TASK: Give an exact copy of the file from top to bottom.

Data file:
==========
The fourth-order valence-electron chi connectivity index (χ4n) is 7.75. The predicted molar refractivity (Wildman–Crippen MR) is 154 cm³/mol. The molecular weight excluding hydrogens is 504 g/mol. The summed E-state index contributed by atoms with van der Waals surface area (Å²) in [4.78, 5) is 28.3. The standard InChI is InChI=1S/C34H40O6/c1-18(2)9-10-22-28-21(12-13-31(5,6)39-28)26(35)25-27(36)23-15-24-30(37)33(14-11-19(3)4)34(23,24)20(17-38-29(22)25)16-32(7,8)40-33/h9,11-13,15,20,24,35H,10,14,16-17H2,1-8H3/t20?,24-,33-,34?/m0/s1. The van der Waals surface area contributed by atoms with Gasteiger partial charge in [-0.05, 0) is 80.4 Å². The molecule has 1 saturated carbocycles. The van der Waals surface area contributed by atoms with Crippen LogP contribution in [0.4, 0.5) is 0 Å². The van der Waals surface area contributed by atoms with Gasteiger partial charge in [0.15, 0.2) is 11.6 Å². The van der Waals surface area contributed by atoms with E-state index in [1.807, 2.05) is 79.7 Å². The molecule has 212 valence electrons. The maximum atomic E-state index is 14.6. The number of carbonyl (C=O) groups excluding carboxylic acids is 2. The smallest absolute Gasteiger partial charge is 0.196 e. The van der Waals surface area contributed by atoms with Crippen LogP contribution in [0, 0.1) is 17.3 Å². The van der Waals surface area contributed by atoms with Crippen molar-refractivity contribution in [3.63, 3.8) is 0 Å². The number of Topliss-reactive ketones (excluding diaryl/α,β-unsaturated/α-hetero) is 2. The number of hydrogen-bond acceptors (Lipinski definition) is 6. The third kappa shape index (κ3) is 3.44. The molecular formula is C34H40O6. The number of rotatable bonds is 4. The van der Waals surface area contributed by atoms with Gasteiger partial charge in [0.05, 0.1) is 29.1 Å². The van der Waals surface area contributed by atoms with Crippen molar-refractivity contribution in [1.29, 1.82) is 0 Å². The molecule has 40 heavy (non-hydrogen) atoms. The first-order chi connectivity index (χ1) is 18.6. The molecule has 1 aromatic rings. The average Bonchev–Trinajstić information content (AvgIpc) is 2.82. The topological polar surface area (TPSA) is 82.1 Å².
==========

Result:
The fourth-order valence-electron chi connectivity index (χ4n) is 7.75. The predicted molar refractivity (Wildman–Crippen MR) is 154 cm³/mol. The molecular weight excluding hydrogens is 504 g/mol. The summed E-state index contributed by atoms with van der Waals surface area (Å²) in [4.78, 5) is 28.3. The standard InChI is InChI=1S/C34H40O6/c1-18(2)9-10-22-28-21(12-13-31(5,6)39-28)26(35)25-27(36)23-15-24-30(37)33(14-11-19(3)4)34(23,24)20(17-38-29(22)25)16-32(7,8)40-33/h9,11-13,15,20,24,35H,10,14,16-17H2,1-8H3/t20?,24-,33-,34?/m0/s1. The van der Waals surface area contributed by atoms with Gasteiger partial charge in [-0.05, 0) is 80.4 Å². The molecule has 1 saturated carbocycles. The van der Waals surface area contributed by atoms with Crippen LogP contribution in [0.4, 0.5) is 0 Å². The van der Waals surface area contributed by atoms with Gasteiger partial charge in [0.15, 0.2) is 11.6 Å². The van der Waals surface area contributed by atoms with E-state index in [1.807, 2.05) is 79.7 Å². The molecule has 212 valence electrons. The maximum atomic E-state index is 14.6. The number of carbonyl (C=O) groups excluding carboxylic acids is 2. The smallest absolute Gasteiger partial charge is 0.196 e. The van der Waals surface area contributed by atoms with Crippen LogP contribution in [0, 0.1) is 17.3 Å². The van der Waals surface area contributed by atoms with Crippen molar-refractivity contribution in [3.63, 3.8) is 0 Å². The number of Topliss-reactive ketones (excluding diaryl/α,β-unsaturated/α-hetero) is 2. The number of hydrogen-bond acceptors (Lipinski definition) is 6. The third kappa shape index (κ3) is 3.44. The molecular formula is C34H40O6. The number of rotatable bonds is 4. The van der Waals surface area contributed by atoms with Gasteiger partial charge in [0.05, 0.1) is 29.1 Å². The van der Waals surface area contributed by atoms with Crippen molar-refractivity contribution in [1.29, 1.82) is 0 Å². The molecule has 40 heavy (non-hydrogen) atoms. The first-order chi connectivity index (χ1) is 18.6. The molecule has 1 aromatic rings. The average Bonchev–Trinajstić information content (AvgIpc) is 2.82. The topological polar surface area (TPSA) is 82.1 Å².